MORGAN: We don't know all the facts yet of exactly what was in Whitney Houston's body or what she'd taken. What we do know is what they found in the hotel room in terms of Xanax and other prescription drugs. And what I have been hearing from Dr. Drew and others, and Sanjay Gupta and others tonight, a lot of anger, I think, amongst the medical profession about a lack of awareness or knowledge from the general public towards the dangers of mixing prescription drugs with alcohol.

STEINBERG: Absolutely, there's a danger. And that's probably what happened with Miss Houston. She -- you know -- I'm sorry, benzodiazepines, as you know, suppress the consciousness and suppress the respiratory drive and like with Michael Jackson, the combination that with Propofol made him stop breathing.

The same thing with Miss Houston. One, it's really shocking the fact that, first of all, that she someone with a history of an addiction got these medications at all. And then she should have been warned that when you -- any time you prescribe these drugs that alcohol only add to the effects of benzodiazepines, meaning decrease your respiratory drive, decrease patient's consciousness.

They also are potentiating, meaning really additive. They work on the receptors of the benzodiazepines and increase the level of benzodiazepines and that's extremely dangerous. And that's probably what we are guessing led to her demise.

MORGAN: So tell me this. Just to clarify it. Would it be negligent for a doctor to prescribe Whitney Houston with the kind of prescription drugs she had if they knew her to be an addict?

STEINBERG: Well, it depends on a lot of things. First of all, I'm a cardiologist. And so I can't -- I can't completely talk about it. But one, I always practice within my boundaries. But that's something general knowledge that benzodiazepines and people with addictive personalities you need to avoid and you need to send them to specialists.

Now the specialist may be very careful in giving him that and understands her -- they understand the risks and benefits. So that's one thing that can -- needs to be clarified. The other thing is, is that we need to say sometimes no to patients. And as you ask, patients -- it's common knowledge but also it's up to doctors to give what we call informed consent.

Any time we give any medication we should talk about the risks and benefits and things to watch out for. And in someone like Miss Houston who had an addictive personality, that it's common knowledge, we should to be very, very careful when giving these medications. And the fact that we found multiple different types of medications, sedatives, is very concerning among doctors.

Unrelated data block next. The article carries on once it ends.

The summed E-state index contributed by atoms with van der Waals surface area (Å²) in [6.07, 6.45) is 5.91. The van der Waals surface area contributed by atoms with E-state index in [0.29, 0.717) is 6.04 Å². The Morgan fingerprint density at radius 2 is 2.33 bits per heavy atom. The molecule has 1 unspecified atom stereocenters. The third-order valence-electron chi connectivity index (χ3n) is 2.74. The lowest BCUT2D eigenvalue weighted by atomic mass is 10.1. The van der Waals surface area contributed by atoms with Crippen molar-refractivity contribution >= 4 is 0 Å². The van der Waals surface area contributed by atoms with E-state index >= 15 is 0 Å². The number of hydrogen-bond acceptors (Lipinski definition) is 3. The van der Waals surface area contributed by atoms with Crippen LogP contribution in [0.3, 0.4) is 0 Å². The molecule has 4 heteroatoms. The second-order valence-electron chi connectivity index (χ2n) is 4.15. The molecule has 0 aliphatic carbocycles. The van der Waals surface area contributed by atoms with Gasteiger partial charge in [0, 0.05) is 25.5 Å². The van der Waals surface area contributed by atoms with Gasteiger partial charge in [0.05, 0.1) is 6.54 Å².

MORGAN: Dr. Steinberg, thank you very much indeed.

STEINBERG: Thank you.

MORGAN: Now I want to turn to a man who probably knows more about this issue than almost anybody else. He's one of the wildest men in rock history. He's had his own battles with addiction and made it out live. Nikki Sixx is a base player for Motley Crue. Has two radio shows in the Premier Network "Sixx Sense" and the "Side Show Countdown," and joins me now exclusively.

Nikki, the reason that you've come on the show is you've been watching my show over the last few nights and getting increasingly angry, as you put it to me about the way the music business is trying to almost through self-denial pretend Whitney Houston's death had nothing to do with it.

SIXX: Yes, and when I e-mailed you, my point was, you know, I think that you had the courage to ask the strong questions. But a lot of times people don't want to hear that question, they don't want to answer that. Then the enablers and to the people that are making the money off of the artists, they don't want to say no to the artist. They don't want to get fired. If you're the accountant, you don't want to say, I'm going to walk away from you if you don't clean up.